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Still the informers were punished whenever an opportunity occurred. Servilius and Cornelius, for example, whom the destruction of Scaurus had made notorious, were outlawed and transported to some islands for having taken money from Varius Ligur for dropping a prosecution. Abudius Ruso too, who had been an ædile, in seeking to imperil Lentulus Gætulicus, under whom he had commanded a legion, by alleging that he had fixed on a son of Sejanus for his son-in-law, was himself actually condemned and banished from Rome. Gætulicus at this time was in charge of the legions of Upper Germany, and had won from them singular affection, as a man of unbounded kindliness, moderate in his strictness, and popular even with the neighbouring army through his father-in-law, Lucius Apronius. Hence rumour persistently affirmed that he had ventured to send the emperor a letter, reminding him that his alliance with Sejanus had not originated in his own choice, but in the advice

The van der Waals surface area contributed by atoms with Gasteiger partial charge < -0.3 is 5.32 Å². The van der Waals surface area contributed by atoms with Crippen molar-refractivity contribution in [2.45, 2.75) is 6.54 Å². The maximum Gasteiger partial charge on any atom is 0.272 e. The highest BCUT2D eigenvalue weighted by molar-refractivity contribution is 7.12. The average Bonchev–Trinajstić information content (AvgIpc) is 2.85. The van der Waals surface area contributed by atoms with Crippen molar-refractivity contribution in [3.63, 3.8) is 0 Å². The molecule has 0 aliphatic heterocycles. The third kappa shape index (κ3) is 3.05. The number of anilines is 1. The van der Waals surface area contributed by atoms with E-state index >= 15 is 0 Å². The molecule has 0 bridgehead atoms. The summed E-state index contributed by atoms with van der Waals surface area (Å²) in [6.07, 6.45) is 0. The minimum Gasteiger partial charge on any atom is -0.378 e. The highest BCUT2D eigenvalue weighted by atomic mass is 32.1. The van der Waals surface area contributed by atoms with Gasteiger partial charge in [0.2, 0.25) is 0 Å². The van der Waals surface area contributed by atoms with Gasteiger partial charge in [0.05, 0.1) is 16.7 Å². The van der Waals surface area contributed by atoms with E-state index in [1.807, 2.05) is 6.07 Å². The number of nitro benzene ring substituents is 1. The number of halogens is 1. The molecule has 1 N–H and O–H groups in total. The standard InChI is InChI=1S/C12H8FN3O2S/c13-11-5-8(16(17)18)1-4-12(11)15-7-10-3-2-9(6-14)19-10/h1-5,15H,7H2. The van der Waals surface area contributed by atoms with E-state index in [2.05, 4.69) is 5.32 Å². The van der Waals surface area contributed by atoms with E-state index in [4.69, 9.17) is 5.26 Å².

of Tiberius; that he was himself as liable to be deceived as Tiberius, and that the same mistake ought not to be held innocent in the prince and be a source of ruin to others. His loyalty was still untainted and would so remain, if he was not assailed by any plot. A successor he should accept as an announcement of his doom. A compact, so to say, ought to be sealed between them, by which he should retain his province, and the emperor be master of all else. Strange as this story was, it derived credibility from the fact that Gætulicus alone of all connected with Sejanus lived in safety and in high favour, Tiberius bearing in mind the people's hatred, his own extreme age and how his government rested more on prestige than on power.

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